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Title: Hydrogeology of part of south-eastern Bangladesh
Author: Mahabub-ul-Alam, S. M.
Awarding Body: University of London
Current Institution: University College London (University of London)
Date of Award: 1990
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The present study covers 10,223 km2 of the Ganges, Jamuna and Meghna river's delta, at the head of the Bay of Bengal, which was deposited in a geosynclinal environment. The morphometry of the delta was controlled by three geomorphological units, recognised as geological formations. The main aquifer comprises primarily the sandy Dupitila Formation, of Pliocene age, which is composed of unconsolidated sands showing a gradation of grain size. Finer sands are at the top with the sequence coarsening downwards; the coarse sand at the bottom is usually associated with gravels and pebbles. The thickness of the aquifer ranges from 30 m to 120 m. The aquifer is almost entirely covered by a clay/silt aquiclude of thickness ranging from < 3 m to > 300 m. The loss of ground water storage during the dry season is restored rapidly and regularly by the rising water table reflecting monsoon conditions. The complicated flow behaviour suggests that all the perennial rivers maintain direct hydraulic continuity with the ground water. The flow-net analysis also reveals uniform distribution of water resource potential. Borehole pumping tests indicate a true confined condition for the smaller eastern part while leaky confined conditions prevail elsewhere. The maximum and minimum transmissivity range from > 1400 m2/d to < 400 m2/d while the storativity ranges from 4.1 x 10-3 to 3.7 x 10-4 and the maximum leakage (BL= 368 m) is recorded around Burichong. The values of well loss factor (Ct) and aquifer loss factor (Bt suggest highly efficient well conditions as deduced from the calculation of well efficiency and the analysis of yield-drawdown curves. The ground water towards the outcrop appears to have been an essentially NaHCO3 type in nature but, as it moves, hydrochemical evolution modifies the ground water into a mixed NaHCO3/CI type. Three major and two minor ion exchange fields were identified. The expanded Durov plot was most successful in identifying the existence of two different types of water, the dominant type being the ion-exchanged water and the less dominant but equally well defined type being old brackish water accompanied by some reverse ion exchange water. The existence of reverse ion exchange water is further suggested by the changing chemistry along flow (flow line 2 and 3). The brackish waters are segregated in few locations and are not linked to one another. Other than the brackish water, the ground water is found to be suitable both as potable as well as irrigation sources. The saturation indices calculated by means of the PHREEQE hydro-chemical model for Calcite and Dolomite establishes a unique linear relationship emphasising that the older and deeper waters are mainly super-saturated and the young waters are under-saturated with respect to these minerals, with few exceptions. The water balance computation and the present rate of withdrawal indicates a huge recharge surplus so that the aquifer may be regarded as in a youthful state of development. The perennial yield is estimated to be about 5.7 x 109 m3/year and the present rate of ground water withdrawal is about 37 percent of the perennial yield, suggesting a huge ground water potential yet to be exploited.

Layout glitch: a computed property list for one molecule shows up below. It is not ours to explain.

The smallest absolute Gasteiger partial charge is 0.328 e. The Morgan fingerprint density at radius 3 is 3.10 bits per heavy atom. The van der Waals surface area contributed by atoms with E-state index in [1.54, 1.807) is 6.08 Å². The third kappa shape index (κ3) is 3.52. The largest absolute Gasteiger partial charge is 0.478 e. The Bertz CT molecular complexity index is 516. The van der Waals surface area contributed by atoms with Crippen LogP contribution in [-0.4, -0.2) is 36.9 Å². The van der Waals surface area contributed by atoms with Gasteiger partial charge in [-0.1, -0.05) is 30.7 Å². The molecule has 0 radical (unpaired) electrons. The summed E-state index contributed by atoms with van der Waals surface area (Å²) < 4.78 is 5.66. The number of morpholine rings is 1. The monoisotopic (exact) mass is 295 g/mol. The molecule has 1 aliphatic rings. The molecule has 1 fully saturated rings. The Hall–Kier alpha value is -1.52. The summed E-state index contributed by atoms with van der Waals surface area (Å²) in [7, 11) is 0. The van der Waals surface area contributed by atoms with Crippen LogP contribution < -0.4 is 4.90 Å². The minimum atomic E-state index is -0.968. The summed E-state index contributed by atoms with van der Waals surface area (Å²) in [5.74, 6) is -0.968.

Supervisor: Not available Sponsor: Not available
Qualification Name: Thesis (Ph.D.) Qualification Level: Doctoral
EThOS ID:  DOI: Not available